The Texas Triffid Ranch Occasional Newsletter and Feedlot Clearance Sale – #25

(The Texas Triffid Ranch Occasional Newsletter and Feedlot Clearance Sale is a regular Email newsletter, with archives available on the main TTR site at least a month after first publication. To receive the latest newsletters, please subscribe.)

Installment #25: “Chicago: City of the Future!”

Originally published April 1, 2021

Last year, the plan for the Triffid Ranch was to start moving outside of the Dallas area. Shows in Austin, Houston, and San Antonio were a given, but the original idea was to expand to the first show outside of Texas with a debut at the New Orleans Oddities & Curiosities Expo last August.. Explanations as to why might be needed…for someone whose TARDIS broke down in mid-Devonian Greenland, and the wait for rescue was just long enough that getting up to speed in the present was too much aggravation. (And don’t worry: my grandmother is fine. She even rescued her favorite umbrella.) Suffice to say, with early plans to restart shows and events in 2021, a lot of events were kicked to autumn, and so many had no option but to schedule themselves on the very same weekend as others. (For instance, as much as I would love to show plants at the Deep Ellum Arts Fest, after finally making it through the backup list, this year’s Arts Fest runs the same exact weekend as Texas Frightmare Weekend, and Frightmare obviously takes precedence.) Combine that with a new day job to keep the plants in light and food, and that 2020 schedule looks a little threadbare.

Not to worry, though. The big out-of-state event was just upgraded. The Triffid Ranch is going to Chicago!

Very technically, it’s “going back to Chicago”: I lived in the suburb of Hazel Crest for a year, from the end of 1978 to 1979, where a lot of interesting stuff happened. John Gacy, filming of The Blues Brothers, the Blizzard of 1979, and the moment when two local film critics by the names of Roger Ebert and Gene Siskel took their discussions on movies and movie trends to PBS. On a very personal level, this was when I personally encountered my first carnivorous plant: a Venus flytrap purchased in a local garden center. (As I relate at shows and events, it was doing great in Chicago, and then my family moved to Flower Mound, Texas at the end of 1979. The first time I watered that flytrap with Flower Mound tap water, the plant died within an hour, and I didn’t discover why for another 23 years.) Other than passing through in 1982 on the way to Michigan, and one transfer through O’Hare Airport in 1999, the opportunity to return hasn’t been available since then.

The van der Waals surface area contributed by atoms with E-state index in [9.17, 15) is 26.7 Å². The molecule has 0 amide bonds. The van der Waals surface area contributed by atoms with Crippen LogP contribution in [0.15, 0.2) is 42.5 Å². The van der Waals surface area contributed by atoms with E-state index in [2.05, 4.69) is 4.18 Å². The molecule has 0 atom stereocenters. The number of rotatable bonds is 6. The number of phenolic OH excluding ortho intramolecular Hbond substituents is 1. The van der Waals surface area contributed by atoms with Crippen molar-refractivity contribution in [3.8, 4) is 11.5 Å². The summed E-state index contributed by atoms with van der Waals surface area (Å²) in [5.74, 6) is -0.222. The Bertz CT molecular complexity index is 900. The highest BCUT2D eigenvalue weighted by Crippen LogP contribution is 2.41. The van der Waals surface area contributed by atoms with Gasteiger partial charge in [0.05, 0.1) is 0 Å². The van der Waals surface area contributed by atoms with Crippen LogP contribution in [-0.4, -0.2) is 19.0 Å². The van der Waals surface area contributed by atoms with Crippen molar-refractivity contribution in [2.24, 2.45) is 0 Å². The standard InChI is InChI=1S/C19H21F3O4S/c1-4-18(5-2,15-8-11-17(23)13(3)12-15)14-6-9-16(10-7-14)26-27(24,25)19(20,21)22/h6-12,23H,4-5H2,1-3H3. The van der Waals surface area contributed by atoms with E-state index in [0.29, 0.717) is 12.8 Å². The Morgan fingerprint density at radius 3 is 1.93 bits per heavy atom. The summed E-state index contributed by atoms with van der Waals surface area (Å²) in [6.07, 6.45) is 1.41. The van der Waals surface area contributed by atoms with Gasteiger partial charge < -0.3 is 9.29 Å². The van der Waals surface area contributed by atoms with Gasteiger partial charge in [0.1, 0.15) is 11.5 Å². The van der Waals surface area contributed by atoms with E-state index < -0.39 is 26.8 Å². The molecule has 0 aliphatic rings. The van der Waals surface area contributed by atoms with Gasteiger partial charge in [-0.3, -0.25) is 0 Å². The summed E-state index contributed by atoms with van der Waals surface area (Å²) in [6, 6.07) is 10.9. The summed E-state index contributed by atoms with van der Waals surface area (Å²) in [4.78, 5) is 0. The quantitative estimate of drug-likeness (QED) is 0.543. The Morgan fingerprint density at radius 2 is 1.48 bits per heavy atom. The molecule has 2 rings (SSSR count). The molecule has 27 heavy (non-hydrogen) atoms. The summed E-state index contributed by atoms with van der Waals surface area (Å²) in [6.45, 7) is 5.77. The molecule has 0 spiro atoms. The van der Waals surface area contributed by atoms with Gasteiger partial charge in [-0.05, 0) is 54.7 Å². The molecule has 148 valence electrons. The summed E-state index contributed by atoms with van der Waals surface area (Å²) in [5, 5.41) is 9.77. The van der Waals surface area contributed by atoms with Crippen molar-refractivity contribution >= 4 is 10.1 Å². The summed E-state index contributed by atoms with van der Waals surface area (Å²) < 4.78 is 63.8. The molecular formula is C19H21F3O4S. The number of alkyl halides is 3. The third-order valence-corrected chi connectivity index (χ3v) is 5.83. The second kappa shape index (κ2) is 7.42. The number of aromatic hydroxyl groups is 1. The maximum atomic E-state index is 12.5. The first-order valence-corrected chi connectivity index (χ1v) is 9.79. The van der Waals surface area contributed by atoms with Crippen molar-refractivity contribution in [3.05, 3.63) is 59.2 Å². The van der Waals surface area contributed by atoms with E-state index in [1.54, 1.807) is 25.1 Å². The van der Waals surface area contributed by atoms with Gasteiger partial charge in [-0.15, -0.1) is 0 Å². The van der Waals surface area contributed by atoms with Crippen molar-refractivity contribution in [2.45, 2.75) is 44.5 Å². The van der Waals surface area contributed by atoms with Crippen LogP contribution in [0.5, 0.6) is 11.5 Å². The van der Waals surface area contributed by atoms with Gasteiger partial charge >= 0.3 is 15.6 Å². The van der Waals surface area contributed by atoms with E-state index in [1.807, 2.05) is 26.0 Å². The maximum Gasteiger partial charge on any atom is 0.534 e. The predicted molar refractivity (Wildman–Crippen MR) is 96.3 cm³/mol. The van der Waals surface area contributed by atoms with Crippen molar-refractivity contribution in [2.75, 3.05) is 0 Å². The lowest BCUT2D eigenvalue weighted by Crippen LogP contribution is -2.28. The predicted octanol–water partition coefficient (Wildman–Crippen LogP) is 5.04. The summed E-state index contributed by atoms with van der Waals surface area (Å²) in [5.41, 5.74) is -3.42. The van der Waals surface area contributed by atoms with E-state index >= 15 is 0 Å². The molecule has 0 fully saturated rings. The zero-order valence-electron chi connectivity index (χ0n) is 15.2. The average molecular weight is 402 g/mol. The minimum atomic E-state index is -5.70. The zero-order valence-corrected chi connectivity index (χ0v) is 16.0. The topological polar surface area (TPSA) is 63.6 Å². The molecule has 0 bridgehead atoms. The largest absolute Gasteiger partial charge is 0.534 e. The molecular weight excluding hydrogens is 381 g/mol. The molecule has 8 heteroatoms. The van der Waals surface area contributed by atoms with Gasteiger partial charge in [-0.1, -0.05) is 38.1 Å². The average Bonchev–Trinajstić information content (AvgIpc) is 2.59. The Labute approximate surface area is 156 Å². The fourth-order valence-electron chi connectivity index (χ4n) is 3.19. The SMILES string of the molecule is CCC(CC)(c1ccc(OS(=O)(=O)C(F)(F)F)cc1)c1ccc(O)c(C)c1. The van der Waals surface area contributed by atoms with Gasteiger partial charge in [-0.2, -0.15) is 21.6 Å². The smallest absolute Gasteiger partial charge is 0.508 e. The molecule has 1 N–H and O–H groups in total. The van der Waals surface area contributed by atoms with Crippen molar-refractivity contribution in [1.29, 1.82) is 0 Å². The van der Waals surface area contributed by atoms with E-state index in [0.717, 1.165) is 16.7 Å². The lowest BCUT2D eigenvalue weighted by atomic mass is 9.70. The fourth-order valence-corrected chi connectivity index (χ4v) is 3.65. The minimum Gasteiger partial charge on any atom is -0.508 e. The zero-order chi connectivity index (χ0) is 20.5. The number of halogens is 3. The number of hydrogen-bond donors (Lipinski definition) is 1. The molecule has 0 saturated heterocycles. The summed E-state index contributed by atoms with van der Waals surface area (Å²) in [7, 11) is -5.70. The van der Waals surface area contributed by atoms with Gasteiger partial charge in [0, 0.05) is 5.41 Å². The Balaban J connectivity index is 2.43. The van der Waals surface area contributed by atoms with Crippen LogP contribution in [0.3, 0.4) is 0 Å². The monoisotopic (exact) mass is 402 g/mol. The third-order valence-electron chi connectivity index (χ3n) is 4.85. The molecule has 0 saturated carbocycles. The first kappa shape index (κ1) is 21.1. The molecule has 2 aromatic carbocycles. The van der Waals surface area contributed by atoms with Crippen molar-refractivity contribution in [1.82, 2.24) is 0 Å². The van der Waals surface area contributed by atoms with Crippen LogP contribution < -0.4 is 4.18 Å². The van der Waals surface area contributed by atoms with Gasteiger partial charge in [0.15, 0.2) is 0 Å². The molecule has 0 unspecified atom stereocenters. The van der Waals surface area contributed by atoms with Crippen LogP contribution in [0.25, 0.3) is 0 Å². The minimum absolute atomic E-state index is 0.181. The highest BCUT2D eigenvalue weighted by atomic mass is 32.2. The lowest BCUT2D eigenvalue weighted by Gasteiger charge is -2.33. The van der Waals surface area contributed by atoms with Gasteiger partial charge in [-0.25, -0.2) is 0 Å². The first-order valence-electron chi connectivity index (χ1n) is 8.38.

As for the event, it’s Chicon, the 80th World Science Fiction Convention, being held the weekend of September 1-5. Right now, everything other than the actual trip is tentative: I’ve volunteered for programming and for art show presentations, and current logistics involve figuring out how to move a truck full of carnivorous plant enclosures closer to the 45th Parallel than I’ve traveled in at least a decade. And yes, someone has already made the joke about the 300-pound Sontaran attorney.

One of the bigger reasons why this is so intriguing isn’t just to meet Chicago online friends in meatspace for the first time, and inflict silent vomiting in a few attendees assuming that I’m returning to pro genre writing. (As I tell my parents when they nag about moving “back” to Wisconsin, a place I left 35 years ago in May, I’ll return the moment the Dallas Cowboys win a shutout World Series pennant, and not a second earlier.) It’s also because of several cohorts who pointed out that the IGC Show, the country’s largest independent garden center show and convention, runs roughly at the same time. With news that the IGC Show might not have a 2021 event due to Illinois COVID-19 lockdowns, this leads to all sorts of mischief, er, plots, um, ideas. Yeah, IDEAS.

The reality is that both the concept of Worldcon and the IGC Show could use a boost, particularly to attract new audiences. Right now, both tend to skew toward the older side of the US demographic bell curve: I’ll be 56 when Chicon starts, and I’ll probably still be in the bottom 10 percentile of attendees sorted by age. (Thankfully, it won’t compare to the San Antonio Worldcon in 2013: for multiple reasons, I skipped out on being a vendor at San Antonio, and one of the most prominent was “If I wanted to waste a perfectly good birthday weekend listening to a herd of seventysomething xenophobes cry impotently about how the world changed without their written permission, I’d go to a family reunion.”) They both tend to be rather insular, with a lot of attendees worrying about the way things should be instead of what their customers really want. So why not merge them?

Hear me out. Anybody going through a publisher catalog, especially from science fiction publishers such as Baen and Tor, notices that science fiction needs a lot more biology, a lot more flowers, and a lot more exposure to interesting symbiotic and paraparasitic relationships. Anyone going through a garden center catalog notices that garden centers really need a lot more in the way of mysterious and surreal sculpture and topiary. A joint literary science fiction/garden center convention is the Reese’s Peanut Butter Cup of pop culture: these two need each other more than they realize. Just look at these talking points: